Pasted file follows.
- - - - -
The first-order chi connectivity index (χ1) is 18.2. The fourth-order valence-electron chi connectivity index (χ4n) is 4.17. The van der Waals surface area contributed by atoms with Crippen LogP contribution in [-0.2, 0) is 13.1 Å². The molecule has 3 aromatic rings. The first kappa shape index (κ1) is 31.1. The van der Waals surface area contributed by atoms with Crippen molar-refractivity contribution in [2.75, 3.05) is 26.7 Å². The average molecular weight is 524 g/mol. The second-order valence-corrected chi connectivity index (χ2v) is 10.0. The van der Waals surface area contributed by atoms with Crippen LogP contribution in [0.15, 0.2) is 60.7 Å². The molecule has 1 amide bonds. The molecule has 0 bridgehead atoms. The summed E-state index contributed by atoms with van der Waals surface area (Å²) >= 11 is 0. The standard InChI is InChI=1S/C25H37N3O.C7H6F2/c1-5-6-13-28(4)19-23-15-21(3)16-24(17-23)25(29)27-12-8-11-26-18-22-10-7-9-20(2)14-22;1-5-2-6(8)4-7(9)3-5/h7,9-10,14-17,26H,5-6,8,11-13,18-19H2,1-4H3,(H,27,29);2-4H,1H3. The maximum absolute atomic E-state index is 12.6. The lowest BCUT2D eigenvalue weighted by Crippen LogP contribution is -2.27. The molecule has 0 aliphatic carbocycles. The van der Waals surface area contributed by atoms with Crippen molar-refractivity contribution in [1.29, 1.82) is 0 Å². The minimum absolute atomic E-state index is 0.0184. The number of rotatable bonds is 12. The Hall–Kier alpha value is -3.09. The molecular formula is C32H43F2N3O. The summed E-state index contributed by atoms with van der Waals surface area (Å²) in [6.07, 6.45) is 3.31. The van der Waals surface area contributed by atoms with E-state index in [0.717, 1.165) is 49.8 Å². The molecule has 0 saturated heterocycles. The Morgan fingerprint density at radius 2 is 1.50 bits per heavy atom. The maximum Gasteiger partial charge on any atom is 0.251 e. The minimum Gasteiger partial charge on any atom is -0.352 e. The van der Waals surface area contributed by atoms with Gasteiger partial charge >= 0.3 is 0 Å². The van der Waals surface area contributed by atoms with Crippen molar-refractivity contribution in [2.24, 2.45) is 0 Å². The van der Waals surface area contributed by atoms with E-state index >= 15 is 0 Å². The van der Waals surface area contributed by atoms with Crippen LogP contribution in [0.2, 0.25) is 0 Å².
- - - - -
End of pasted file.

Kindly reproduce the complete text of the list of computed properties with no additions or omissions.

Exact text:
The first-order chi connectivity index (χ1) is 18.2. The fourth-order valence-electron chi connectivity index (χ4n) is 4.17. The van der Waals surface area contributed by atoms with Crippen LogP contribution in [-0.2, 0) is 13.1 Å². The molecule has 3 aromatic rings. The first kappa shape index (κ1) is 31.1. The van der Waals surface area contributed by atoms with Crippen molar-refractivity contribution in [2.75, 3.05) is 26.7 Å². The average molecular weight is 524 g/mol. The second-order valence-corrected chi connectivity index (χ2v) is 10.0. The van der Waals surface area contributed by atoms with Crippen LogP contribution in [0.15, 0.2) is 60.7 Å². The molecule has 1 amide bonds. The molecule has 0 bridgehead atoms. The summed E-state index contributed by atoms with van der Waals surface area (Å²) >= 11 is 0. The standard InChI is InChI=1S/C25H37N3O.C7H6F2/c1-5-6-13-28(4)19-23-15-21(3)16-24(17-23)25(29)27-12-8-11-26-18-22-10-7-9-20(2)14-22;1-5-2-6(8)4-7(9)3-5/h7,9-10,14-17,26H,5-6,8,11-13,18-19H2,1-4H3,(H,27,29);2-4H,1H3. The maximum absolute atomic E-state index is 12.6. The lowest BCUT2D eigenvalue weighted by Crippen LogP contribution is -2.27. The molecule has 0 aliphatic carbocycles. The van der Waals surface area contributed by atoms with Crippen molar-refractivity contribution in [1.29, 1.82) is 0 Å². The minimum absolute atomic E-state index is 0.0184. The number of rotatable bonds is 12. The Hall–Kier alpha value is -3.09. The molecular formula is C32H43F2N3O. The summed E-state index contributed by atoms with van der Waals surface area (Å²) in [6.07, 6.45) is 3.31. The van der Waals surface area contributed by atoms with E-state index in [0.717, 1.165) is 49.8 Å². The molecule has 0 saturated heterocycles. The Morgan fingerprint density at radius 2 is 1.50 bits per heavy atom. The maximum Gasteiger partial charge on any atom is 0.251 e. The minimum Gasteiger partial charge on any atom is -0.352 e. The van der Waals surface area contributed by atoms with Gasteiger partial charge >= 0.3 is 0 Å². The van der Waals surface area contributed by atoms with Crippen molar-refractivity contribution in [2.24, 2.45) is 0 Å². The van der Waals surface area contributed by atoms with E-state index >= 15 is 0 Å². The van der Waals surface area contributed by atoms with Crippen LogP contribution in [0.2, 0.25) is 0 Å².